Half a croissant, on a plate, with a sign in front of it saying '50c'
h a l f b a k e r y
It's not a thing. It will be a thing.

idea: add, search, annotate, link, view, overview, recent, by name, random

meta: news, help, about, links, report a problem

account: browse anonymously, or get an account and write.



Please log in.
Before you can vote, you need to register. Please log in or create an account.

Cash transfer machine

Move cash without punitive fees.
  (+2, -1)
(+2, -1)
  [vote for,

Many people would like to be able to transfer small sums of cash - say $10 or $20. Typically these are people working low paying jobs, possibly far from home, who want to send a portion of what they make back to their families. Money transfer costs can be very high - on NPR last night a guy said that Western Union charged him $15 to transfer $20 from Tijuana to LA.

It seems to me cash machines could be used for this purpose. Currently if I withdraw cash, it first checks my account to see if I have the cash. Imagine that I insert my card into the machine, so it knows who I am. I then put my $20 into the machine, along with $1 to pay costs. I then enter in another card number (my girlfriend in LA), an amount she may withdraw ($10) and a date range during which the withdrawal is permitted. Perhaps I enter a third number (my mom), $10, and another , longer date range.

When my girlfriend goes to withdraw the money, she also must insert $1 but can then take out the $10 as cash.

These machines could make a lot of money on serial small cross border transfers. There would be a strong paper trail, so it would be difficult to launder money this way.

bungston, Feb 10 2005

wal mart http://www.moneygra...mart__Extension.xml
[JungFrankenstein, Feb 10 2005]


       First you'd need to get debit cards into the hands of immigrant workers and others who are otherwise too poor, transient, or legally disenfranchised (or just temporarily in dire straits). It's estimated that Western Union worldwide makes somewhere around 3 billion off of those mentioned. It's like providing fifteen dollar a glass bottled water in the middle of the desert. It'd be called exploitative if it just weren't so damn profitable! I've never understood why competition in this area doesn't drive down prices. How does Western Union manage such a monopoly?   

       You and I can just send our family and (very) close friends an extra debit card and pin. But there are still rubs. A few years back I tried to send money from Savannah, Georgia to Michigan and was unable because no single bank was legally permitted to operate within such a large area of the U.S. My Savannah bank suggested I use Western Union. I was astonished. If it had been a life and death emergency, I'd have had no choice. Western Union takes advantage of such regulation, and such emergencies. If regulations have changed recently, maybe your idea could work. (I'll delete this in a bit. I just had to rant)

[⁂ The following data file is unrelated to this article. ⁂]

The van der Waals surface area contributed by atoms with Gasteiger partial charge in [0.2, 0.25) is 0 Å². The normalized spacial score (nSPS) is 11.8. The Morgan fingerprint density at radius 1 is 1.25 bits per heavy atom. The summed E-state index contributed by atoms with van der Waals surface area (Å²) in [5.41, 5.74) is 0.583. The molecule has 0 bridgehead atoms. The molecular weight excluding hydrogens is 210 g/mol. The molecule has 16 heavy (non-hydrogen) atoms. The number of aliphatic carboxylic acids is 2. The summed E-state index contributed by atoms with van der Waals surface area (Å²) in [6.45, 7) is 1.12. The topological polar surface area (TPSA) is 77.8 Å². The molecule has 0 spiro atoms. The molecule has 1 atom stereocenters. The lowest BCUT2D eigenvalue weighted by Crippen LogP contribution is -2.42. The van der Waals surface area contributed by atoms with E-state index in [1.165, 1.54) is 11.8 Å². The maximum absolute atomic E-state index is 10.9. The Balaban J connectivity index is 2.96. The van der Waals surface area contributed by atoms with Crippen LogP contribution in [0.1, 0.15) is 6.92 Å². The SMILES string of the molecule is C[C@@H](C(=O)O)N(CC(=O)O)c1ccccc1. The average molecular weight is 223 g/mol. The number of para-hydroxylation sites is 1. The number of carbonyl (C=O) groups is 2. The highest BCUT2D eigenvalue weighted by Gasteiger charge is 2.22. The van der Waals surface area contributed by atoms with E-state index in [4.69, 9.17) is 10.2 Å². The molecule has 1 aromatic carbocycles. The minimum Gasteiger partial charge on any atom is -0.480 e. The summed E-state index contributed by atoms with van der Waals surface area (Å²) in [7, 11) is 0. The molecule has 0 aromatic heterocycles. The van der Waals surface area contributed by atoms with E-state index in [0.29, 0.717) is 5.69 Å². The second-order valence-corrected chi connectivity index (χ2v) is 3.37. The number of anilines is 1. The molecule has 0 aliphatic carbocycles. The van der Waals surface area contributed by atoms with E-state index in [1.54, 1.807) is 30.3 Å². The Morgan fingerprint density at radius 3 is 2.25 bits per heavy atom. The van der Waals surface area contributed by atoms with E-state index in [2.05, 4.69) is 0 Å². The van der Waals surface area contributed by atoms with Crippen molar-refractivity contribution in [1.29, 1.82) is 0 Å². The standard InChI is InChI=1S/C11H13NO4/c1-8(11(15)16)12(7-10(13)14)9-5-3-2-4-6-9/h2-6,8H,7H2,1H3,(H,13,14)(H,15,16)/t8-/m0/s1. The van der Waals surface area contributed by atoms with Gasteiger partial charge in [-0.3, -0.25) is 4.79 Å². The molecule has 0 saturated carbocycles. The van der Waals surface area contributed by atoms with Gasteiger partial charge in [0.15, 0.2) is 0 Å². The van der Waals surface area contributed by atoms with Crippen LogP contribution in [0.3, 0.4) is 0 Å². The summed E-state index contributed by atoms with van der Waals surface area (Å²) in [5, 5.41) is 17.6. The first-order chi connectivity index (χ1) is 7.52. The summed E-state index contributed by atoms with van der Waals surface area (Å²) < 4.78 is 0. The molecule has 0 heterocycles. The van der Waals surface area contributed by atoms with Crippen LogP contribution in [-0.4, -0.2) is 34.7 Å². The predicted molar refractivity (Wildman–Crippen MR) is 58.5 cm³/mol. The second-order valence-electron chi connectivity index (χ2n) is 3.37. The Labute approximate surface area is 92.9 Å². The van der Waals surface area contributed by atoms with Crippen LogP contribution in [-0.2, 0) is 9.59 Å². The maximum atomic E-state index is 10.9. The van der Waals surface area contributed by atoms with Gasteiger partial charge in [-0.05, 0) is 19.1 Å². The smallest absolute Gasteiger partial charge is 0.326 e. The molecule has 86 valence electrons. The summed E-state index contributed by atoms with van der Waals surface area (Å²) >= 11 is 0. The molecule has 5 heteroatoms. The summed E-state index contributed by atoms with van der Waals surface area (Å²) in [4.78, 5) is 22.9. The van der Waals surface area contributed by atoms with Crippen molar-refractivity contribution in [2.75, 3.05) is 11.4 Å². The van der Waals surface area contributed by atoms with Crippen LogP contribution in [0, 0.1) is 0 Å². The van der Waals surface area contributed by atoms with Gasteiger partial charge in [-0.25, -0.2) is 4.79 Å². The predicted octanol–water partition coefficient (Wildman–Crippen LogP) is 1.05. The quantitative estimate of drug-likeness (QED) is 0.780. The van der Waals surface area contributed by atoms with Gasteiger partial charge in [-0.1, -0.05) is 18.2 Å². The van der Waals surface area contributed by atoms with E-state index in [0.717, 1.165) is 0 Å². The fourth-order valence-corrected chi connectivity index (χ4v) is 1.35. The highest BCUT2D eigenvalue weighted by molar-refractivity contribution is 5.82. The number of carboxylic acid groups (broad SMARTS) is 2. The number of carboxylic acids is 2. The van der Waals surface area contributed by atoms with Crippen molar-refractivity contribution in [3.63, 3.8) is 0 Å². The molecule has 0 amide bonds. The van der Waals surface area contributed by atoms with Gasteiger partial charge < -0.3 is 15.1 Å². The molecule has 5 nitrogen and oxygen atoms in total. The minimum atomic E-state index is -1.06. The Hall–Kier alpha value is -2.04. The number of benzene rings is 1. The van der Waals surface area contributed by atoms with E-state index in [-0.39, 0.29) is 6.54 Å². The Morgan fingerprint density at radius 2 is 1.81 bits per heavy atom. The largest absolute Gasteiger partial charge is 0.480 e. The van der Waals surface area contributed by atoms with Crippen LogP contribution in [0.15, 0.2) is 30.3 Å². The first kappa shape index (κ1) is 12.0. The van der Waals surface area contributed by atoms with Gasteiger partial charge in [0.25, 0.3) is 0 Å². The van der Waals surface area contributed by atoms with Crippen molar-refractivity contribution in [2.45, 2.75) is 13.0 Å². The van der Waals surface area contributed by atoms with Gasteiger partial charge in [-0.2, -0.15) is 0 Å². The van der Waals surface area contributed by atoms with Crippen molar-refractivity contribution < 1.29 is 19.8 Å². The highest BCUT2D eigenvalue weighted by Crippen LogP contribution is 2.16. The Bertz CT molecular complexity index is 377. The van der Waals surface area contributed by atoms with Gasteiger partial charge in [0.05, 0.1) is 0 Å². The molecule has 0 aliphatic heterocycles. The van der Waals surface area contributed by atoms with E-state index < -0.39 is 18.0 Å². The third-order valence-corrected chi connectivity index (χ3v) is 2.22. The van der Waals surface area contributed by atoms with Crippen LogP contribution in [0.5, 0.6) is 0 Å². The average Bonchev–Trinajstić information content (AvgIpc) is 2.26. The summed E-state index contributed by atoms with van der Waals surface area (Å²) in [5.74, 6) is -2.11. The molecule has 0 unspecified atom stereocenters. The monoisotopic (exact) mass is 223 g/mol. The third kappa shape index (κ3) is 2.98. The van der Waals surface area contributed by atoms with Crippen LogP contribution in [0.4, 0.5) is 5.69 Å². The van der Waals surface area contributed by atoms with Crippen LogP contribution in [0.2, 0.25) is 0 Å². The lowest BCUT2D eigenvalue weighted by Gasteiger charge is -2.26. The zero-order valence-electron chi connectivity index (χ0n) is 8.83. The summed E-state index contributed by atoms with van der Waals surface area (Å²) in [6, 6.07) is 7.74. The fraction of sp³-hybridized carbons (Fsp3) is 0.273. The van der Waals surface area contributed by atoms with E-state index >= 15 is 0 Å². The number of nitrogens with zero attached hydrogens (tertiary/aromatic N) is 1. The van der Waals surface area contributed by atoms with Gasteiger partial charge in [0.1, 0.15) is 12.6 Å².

JungFrankenstein, Feb 10 2005

       I can use my Visa card in a cash machine anywhere I go. My wife can use her card on the same account, even if we are far apart. Charging a cash fee instead of a fee to the account is not so outrageous. The new item in this idea is putting cash into the machine to be added to your account.   

       As regards putting cards in the hands of the disenfranchised, that is what phone cards already do. I envision these cash transfer cards for sale at small bodegas / check cashing places, like phone cards.
bungston, Feb 10 2005

       Thinking primarily of the disenfranchised here:
Financially, this would be a simple transaction. So simple, in fact, that it could be handled by a clerk at any retail store. They all seem to sell "gift cards" these days, so the registers and computer systems are set up to handle very similar processes. They would just need to make the gift cards rechargeable (for a transaction fee, of course) and create the cards in pairs or link differently numbered cards. The only real trick would be to get the card to the recipient in the first place. That wouldn't work for emergency situations, but neither would the proposed idea.

       All stores seem anxious to give cash back these days when you use a debit card, so lack of cash in the till doesn't seem like it would be an issue.   

       The ubiquitous Wal-Mart would seem to be an ideal candidate to provide such a service.   

       The date range proposed in the idea would be a little squirrely to accomplish at a cash register through a cashier, so that part might not be so easy to implement.
half, Feb 10 2005

       Hey thanks half. Your walmart reference rung a bell from something I heard a while back - so I googled 'walmart money transfer'. (see link)
JungFrankenstein, Feb 10 2005

       I wonder if their money transfer fees are on par with Western Union.
half, Feb 10 2005

       I read somewhere that PayPal came up against a wall of red tape when it started out offering micro-payment over the internet. In many cases there were no other reasons for blocking such 'citizen-to-citizen' transactions than the reason: "It undermines the profitability of banks and governments' revenue through fees and taxes."
not_only_but_also, Feb 10 2005


back: main index

business  computer  culture  fashion  food  halfbakery  home  other  product  public  science  sport  vehicle